An understanding of the production and cost technology of higher education institutions is of considerable policy interest as it motivates the structure of the sector-how large universities should be, and what mix of outputs they should produce. We review the literature and, using data for English institutions in 2013-14, apply appropriate frontier methods to model the structure of costs in this diverse sector. In doing so, we uncover information about the returns to scale and scope within the higher education sector: in particular, the class of institutions comprising larger research-intensive universities and small specialist institutions could benefit from further concentrating postgraduate and research activity. We find that the universities comprising the English higher education sector are largely efficient (measured relative to observed practices) and that there is little scope for gains in technical efficiency from allocating resources on the basis of efficiency scores.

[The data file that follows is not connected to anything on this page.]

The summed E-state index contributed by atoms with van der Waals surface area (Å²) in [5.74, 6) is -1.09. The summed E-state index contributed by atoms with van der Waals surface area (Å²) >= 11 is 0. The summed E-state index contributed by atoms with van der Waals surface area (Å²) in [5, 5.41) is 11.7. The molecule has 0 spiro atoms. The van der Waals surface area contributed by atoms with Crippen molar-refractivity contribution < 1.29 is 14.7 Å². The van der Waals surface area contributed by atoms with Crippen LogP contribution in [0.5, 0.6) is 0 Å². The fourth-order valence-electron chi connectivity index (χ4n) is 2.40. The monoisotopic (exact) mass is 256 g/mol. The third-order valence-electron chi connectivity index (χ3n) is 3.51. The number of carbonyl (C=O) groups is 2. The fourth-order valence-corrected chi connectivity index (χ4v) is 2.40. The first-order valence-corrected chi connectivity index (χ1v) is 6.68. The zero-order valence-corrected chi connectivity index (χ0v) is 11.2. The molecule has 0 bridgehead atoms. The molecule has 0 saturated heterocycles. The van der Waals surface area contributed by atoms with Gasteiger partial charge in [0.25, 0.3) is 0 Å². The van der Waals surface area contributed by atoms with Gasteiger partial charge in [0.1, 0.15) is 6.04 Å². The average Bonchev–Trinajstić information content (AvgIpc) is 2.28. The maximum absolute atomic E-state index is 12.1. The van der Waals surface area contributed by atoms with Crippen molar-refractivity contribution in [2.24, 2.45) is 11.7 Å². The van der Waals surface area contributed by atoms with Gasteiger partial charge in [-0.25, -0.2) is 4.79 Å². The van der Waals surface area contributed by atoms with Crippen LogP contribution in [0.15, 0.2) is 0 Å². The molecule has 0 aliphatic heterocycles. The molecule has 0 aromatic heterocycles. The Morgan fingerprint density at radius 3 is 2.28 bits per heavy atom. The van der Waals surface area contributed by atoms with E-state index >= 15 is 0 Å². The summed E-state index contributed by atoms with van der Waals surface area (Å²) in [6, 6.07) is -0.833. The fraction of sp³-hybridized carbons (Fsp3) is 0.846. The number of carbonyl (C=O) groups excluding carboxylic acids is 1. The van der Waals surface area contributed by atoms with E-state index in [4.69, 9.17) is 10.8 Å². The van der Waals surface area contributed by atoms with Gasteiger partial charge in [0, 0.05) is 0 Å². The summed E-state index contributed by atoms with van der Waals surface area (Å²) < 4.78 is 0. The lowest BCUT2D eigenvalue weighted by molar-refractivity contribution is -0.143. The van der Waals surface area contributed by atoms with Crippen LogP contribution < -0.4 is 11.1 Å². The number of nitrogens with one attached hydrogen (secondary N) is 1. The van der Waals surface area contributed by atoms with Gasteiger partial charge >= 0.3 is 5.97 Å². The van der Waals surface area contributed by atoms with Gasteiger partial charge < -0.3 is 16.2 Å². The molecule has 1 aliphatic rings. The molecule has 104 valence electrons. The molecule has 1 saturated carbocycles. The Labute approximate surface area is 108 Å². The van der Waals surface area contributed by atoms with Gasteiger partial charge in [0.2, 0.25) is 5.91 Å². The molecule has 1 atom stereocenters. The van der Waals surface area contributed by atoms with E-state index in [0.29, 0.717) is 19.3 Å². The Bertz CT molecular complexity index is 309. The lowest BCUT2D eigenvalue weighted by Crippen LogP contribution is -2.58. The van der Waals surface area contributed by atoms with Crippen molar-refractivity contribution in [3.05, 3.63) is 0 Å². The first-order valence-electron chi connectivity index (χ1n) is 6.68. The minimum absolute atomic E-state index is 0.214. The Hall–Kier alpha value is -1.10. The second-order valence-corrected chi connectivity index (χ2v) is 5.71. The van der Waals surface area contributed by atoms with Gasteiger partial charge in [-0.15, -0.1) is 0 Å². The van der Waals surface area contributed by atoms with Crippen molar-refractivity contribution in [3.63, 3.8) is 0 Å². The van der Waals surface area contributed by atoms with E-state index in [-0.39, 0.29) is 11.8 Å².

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- School of Business, Education and Law - Director of External Engagement (Professional Development)
- Department of Accounting, Finance, Logistics and Economics
- Northern Productivity Hub - Member